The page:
Kévin Irakóze

Previous Education

BA Philosophy, Connecticut College, 2016

Research Interests

Social, Moral, and Political Philosophy; Philosophy of Religion; Aesthetics; Phenomenology; Africana Philosophy of Existence; Philosophy of Education

Recent Courses

PHIL 27543 Black and/or Human: On Humanism and Racialized Being

(CRES 27543)

This course explores the relation between racialized being and humanity, with a focus on blackness. The histories of enslavement and colonization have been understood, fundamentally, as processes of dehumanization. The course seeks to address questions such as these: What is the conceptual basis of dehumanization, i.e. what (metaphysical, ethical, psychological, historical) conceptions of “human” act as the standards by which to measure the human deficiency of Black racialized peoples? What are the different meanings of the view that Blackness lacks being, when said by colonialists and when said an anti-racist intellectuals? What, in each case, is the exact argument? Is such an argument descriptive or also prescriptive? If the former, does it describe a mutable sociopolitical situation or a metaphysical truth? If the latter, what forms of conduct does the argument call for? What is an adequate response to dehumanization? Should one claim the status of the human, transform it, or reject it altogether? There are different answers to any of the questions in the literature. This course is a short survey of that literature.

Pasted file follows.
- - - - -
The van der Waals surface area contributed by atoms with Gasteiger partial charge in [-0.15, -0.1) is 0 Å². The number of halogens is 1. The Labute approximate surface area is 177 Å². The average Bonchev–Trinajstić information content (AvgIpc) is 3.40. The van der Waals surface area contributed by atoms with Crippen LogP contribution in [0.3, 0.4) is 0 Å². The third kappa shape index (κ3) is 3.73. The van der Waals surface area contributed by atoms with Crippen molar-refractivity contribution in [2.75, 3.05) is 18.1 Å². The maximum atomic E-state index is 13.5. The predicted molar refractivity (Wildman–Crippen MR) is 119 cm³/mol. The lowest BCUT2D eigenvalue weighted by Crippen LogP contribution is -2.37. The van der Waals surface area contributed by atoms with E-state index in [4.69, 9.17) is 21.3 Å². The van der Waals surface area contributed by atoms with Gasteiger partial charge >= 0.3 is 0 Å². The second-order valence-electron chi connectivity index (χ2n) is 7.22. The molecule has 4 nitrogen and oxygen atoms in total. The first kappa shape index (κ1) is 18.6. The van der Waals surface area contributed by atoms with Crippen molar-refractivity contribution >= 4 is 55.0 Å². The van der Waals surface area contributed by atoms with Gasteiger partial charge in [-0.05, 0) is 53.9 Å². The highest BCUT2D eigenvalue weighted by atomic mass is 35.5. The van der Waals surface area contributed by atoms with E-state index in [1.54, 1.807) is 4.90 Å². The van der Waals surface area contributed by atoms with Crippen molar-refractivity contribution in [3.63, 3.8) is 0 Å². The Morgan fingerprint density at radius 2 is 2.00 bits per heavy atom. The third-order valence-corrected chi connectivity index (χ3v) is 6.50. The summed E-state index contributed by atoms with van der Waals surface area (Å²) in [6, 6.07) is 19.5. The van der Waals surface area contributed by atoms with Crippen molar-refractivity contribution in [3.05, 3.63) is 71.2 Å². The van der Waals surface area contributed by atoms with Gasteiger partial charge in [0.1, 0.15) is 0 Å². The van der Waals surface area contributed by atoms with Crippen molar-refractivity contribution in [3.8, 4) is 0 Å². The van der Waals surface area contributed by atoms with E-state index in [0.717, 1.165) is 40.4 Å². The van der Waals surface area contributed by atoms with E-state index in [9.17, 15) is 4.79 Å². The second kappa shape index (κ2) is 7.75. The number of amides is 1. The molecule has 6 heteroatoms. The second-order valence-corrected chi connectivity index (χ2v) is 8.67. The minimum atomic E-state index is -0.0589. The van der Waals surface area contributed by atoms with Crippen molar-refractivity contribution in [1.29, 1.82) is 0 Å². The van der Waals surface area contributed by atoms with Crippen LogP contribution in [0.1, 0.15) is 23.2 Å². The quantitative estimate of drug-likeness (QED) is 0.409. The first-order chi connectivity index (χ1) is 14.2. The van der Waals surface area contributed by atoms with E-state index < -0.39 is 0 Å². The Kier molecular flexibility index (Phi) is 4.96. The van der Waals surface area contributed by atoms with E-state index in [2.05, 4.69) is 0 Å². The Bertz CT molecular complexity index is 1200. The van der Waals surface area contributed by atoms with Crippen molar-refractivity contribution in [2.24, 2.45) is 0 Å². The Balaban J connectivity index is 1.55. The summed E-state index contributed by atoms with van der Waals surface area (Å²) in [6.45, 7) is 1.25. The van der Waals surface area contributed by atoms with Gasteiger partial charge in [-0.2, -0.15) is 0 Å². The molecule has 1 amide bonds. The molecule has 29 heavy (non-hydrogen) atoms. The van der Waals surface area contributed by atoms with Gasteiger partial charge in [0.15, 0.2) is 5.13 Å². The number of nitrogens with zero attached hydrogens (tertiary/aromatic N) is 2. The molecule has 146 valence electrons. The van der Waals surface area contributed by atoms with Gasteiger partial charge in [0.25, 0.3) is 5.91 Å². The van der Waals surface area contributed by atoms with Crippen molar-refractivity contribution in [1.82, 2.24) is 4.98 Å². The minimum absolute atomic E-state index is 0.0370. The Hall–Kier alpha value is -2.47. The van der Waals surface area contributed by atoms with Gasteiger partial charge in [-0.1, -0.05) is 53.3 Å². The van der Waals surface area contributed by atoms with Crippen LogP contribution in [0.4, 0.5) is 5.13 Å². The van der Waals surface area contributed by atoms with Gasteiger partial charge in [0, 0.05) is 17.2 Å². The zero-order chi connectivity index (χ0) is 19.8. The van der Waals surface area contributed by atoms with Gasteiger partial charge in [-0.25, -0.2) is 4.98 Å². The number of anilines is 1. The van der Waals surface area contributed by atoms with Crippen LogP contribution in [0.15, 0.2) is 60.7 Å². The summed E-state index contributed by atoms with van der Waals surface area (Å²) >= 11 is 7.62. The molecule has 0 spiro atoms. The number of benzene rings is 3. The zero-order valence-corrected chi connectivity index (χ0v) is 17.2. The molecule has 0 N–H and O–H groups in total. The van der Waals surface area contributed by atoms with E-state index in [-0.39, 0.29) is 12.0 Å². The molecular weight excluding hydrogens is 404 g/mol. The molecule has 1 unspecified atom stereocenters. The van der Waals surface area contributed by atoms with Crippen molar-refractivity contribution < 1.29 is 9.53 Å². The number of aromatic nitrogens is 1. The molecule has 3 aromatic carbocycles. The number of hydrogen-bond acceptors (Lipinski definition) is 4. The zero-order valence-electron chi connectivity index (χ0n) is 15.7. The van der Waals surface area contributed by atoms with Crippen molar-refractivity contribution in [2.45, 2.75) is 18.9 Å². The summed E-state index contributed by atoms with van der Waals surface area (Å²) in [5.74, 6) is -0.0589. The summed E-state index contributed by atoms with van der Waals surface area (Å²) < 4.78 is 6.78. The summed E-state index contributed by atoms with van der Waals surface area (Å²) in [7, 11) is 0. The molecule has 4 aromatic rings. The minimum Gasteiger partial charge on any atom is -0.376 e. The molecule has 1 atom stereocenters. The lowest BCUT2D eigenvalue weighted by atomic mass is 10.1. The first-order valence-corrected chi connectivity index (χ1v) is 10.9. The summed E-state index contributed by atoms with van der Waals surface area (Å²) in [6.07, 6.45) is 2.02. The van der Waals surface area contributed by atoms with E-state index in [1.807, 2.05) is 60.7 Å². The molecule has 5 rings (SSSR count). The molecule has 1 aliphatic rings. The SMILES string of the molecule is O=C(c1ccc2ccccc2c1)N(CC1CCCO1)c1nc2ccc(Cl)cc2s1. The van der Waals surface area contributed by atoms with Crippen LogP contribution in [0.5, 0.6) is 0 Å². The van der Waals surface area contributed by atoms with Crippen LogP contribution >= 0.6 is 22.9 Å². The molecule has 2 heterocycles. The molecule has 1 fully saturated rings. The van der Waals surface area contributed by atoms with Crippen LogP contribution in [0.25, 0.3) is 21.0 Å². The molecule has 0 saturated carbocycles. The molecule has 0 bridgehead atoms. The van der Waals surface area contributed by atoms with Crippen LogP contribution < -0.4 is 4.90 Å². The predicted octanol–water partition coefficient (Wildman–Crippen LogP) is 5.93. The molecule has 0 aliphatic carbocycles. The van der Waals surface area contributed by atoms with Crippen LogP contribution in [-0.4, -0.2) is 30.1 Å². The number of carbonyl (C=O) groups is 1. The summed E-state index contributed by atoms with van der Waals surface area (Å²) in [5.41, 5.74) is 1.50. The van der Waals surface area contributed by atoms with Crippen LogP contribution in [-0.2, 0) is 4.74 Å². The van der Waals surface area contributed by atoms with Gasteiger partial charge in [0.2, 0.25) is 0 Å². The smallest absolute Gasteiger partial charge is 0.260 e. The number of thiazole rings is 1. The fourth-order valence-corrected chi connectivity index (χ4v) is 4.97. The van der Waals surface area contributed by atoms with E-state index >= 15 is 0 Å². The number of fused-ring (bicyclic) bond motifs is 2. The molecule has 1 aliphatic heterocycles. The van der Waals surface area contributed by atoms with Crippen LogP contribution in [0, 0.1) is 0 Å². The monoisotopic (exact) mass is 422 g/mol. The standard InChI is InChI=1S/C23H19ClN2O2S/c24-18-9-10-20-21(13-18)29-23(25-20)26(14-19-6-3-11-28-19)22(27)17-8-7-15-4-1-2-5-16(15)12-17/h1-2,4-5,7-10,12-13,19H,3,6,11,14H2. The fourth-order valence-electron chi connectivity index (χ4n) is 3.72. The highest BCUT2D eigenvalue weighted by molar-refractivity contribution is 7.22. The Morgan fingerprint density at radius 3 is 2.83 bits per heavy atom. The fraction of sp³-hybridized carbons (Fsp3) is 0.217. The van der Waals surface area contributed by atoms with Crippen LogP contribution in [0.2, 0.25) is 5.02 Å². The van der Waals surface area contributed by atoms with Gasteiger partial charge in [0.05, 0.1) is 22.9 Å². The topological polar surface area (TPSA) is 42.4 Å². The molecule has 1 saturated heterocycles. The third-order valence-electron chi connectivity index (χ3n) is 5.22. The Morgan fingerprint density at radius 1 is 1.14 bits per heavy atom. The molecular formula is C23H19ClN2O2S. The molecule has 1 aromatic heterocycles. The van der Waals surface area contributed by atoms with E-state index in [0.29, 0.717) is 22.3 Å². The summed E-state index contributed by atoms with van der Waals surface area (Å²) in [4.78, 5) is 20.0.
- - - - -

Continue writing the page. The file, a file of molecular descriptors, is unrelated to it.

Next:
Prior coursework on Critical Race Theory or consent of instructor.

2021-2022 Winter